Employers who succeed in this new way of working rethink how work is structured. Rather than roles and job descriptions they organize work into projects and assignments. “Some traditional employers are leading the way,” Mulcahy says. “One company I know has quickly adapted to this way of working. It has created an internal talent exchange that employees and contractors can use to bid for the jobs listed on it. It is integrating independent workers with its own traditional employees.”
Companies that integrate this new way of working have a good knowledge management infrastructure. They have a culture and a process for making sure that a team that completes a project puts all the materials into a central place so the learning can be captured and reused. They also have a process and a strategy for how managers bring in independents: a standard contract, a process for security, an easy way to get them set up and paid.
Employers that are ignoring this trend are simply continuing the traditional ways of sourcing talent, setting up jobs and evaluating work. They don’t have a strategy for bringing in independent workers, they maintain a notion of full-time work in an office. “They would rather have unfilled positions than think about how to expand their workforce,” Mulcahy says.
“Every company has some positions that remain unfilled for a long time. Those are the low hanging fruit for them to experiment with.”
For companies that want to take a step into the world of the gig economy, Mulcahy recommends that they get their managers to think through the clear results or deliverables they expect from a certain piece of work. She also suggests they start with looking at the jobs that are persistently hard to fill. Break down those jobs into projects and see if they can find someone to fill just one piece as a contractor or part-time worker. “Every company has some positions that remain unfilled for a long time,” she says. “Those are the low hanging fruit for them to experiment with.”
Leading and managing within the gig economy is a challenging transition. The old model of leadership is to manage by time and place. Everyone is in the same office; there is a routine and cadence to the way the work gets done. Traditional systems of jobs, teams and performance evaluation are in place.
“When you manage independent workers, you have to scope work differently and more precisely,” Mulcahy says. “You have to communicate differently because people are not necessarily in front of you, and they may not be full-time on your project. You can’t rely on time and place; you have to rely on results. That sounds good, but the reality of that makes people uncomfortable. It’s a big change for frontline managers.”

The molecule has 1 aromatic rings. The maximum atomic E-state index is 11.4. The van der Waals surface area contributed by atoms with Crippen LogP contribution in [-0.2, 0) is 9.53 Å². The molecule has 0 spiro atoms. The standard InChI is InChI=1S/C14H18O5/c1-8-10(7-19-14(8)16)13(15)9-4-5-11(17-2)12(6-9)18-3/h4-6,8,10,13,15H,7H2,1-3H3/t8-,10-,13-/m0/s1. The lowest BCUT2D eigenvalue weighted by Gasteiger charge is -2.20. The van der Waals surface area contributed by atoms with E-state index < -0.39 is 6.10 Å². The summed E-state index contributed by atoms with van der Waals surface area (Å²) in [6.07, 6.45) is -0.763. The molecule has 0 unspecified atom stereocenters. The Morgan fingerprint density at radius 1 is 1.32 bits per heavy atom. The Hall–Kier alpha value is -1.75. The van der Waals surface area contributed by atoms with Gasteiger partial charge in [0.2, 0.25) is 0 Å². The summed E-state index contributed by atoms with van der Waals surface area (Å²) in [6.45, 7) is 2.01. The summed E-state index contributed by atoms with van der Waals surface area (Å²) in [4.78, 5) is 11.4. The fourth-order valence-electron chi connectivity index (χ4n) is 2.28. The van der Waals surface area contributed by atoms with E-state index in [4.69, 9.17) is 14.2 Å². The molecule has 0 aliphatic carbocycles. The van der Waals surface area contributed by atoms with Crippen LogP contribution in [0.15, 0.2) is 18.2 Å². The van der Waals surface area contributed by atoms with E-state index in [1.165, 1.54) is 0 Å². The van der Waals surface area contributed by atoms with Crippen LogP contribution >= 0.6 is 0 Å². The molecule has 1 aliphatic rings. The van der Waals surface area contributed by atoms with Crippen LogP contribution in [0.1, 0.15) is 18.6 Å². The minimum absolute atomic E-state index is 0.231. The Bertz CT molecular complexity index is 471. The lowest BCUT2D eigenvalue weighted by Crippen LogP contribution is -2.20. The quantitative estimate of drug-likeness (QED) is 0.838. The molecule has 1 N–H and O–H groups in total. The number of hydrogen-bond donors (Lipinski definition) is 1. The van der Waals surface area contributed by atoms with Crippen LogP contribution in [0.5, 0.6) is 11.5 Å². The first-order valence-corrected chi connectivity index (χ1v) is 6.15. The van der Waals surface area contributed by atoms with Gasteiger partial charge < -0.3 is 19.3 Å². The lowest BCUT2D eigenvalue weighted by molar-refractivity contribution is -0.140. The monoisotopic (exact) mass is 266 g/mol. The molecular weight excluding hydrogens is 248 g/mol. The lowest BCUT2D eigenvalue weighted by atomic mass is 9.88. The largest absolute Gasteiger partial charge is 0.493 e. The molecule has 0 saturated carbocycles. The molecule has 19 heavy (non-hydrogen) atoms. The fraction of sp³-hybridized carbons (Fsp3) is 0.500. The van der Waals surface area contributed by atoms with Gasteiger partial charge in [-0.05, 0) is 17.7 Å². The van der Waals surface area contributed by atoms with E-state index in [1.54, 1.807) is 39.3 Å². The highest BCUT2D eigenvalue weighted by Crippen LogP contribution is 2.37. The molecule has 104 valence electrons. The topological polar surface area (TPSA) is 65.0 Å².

Executives tend to get this and like the focus on results and the need for more clarity, Mulcahy says. However senior leaders need to coach and encourage their managers to adapt to this change. They have to get much better at scoping the work, clarifying results and finding the right person. “I wrote the book primarily because I felt like I wanted to get the ideas out to a broader audience,” Mulcahy says. “I wanted to put out a blueprint for people who wanted to make the transition to working independently and to empower employers who wanted to embrace this trend. This is a viable and sustainable way to work, and it’s not going away.”
Diane Mulcahy is an author and an adjunct lecturer at Babson College, where she created and teaches The Gig Economy, a popular MBA course that has been named one of the top 10 most innovative business school classes in the country. She is also a senior fellow at the Ewing Marion Kauffman Foundation. Her work in venture capital and entrepreneurship has been featured on NPR and in The Economist, Forbes, Fortune, the Harvard Business Review, the Huffington Post, the New Yorker and other national media. Mulcahy is also a frequent speaker at conferences and universities worldwide. She holds A.B. and M.P.P. degrees from Harvard University.